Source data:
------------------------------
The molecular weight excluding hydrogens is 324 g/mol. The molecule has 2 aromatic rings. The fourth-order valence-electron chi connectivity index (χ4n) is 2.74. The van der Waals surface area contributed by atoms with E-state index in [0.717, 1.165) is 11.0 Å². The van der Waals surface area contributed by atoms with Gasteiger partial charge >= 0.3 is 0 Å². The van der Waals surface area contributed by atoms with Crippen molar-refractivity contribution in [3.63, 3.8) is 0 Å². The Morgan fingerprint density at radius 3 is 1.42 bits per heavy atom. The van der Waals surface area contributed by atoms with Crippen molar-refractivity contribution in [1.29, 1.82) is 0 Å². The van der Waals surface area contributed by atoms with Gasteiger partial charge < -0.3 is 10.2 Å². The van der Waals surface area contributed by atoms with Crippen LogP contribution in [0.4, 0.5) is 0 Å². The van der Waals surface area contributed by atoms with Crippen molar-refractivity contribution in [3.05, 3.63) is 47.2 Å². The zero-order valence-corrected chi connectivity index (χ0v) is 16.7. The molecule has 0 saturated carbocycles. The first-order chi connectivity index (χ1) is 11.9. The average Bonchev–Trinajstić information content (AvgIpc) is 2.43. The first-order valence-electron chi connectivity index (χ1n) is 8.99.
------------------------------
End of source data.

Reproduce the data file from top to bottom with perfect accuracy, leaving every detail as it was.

The molecular weight excluding hydrogens is 324 g/mol. The molecule has 2 aromatic rings. The fourth-order valence-electron chi connectivity index (χ4n) is 2.74. The van der Waals surface area contributed by atoms with E-state index in [0.717, 1.165) is 11.0 Å². The van der Waals surface area contributed by atoms with Gasteiger partial charge >= 0.3 is 0 Å². The van der Waals surface area contributed by atoms with Crippen molar-refractivity contribution in [3.63, 3.8) is 0 Å². The Morgan fingerprint density at radius 3 is 1.42 bits per heavy atom. The van der Waals surface area contributed by atoms with Crippen molar-refractivity contribution in [1.29, 1.82) is 0 Å². The van der Waals surface area contributed by atoms with Gasteiger partial charge < -0.3 is 10.2 Å². The van der Waals surface area contributed by atoms with Crippen LogP contribution in [0.4, 0.5) is 0 Å². The van der Waals surface area contributed by atoms with Crippen molar-refractivity contribution in [3.05, 3.63) is 47.2 Å². The zero-order valence-corrected chi connectivity index (χ0v) is 16.7. The molecule has 0 saturated carbocycles. The first-order chi connectivity index (χ1) is 11.9. The average Bonchev–Trinajstić information content (AvgIpc) is 2.43. The first-order valence-electron chi connectivity index (χ1n) is 8.99.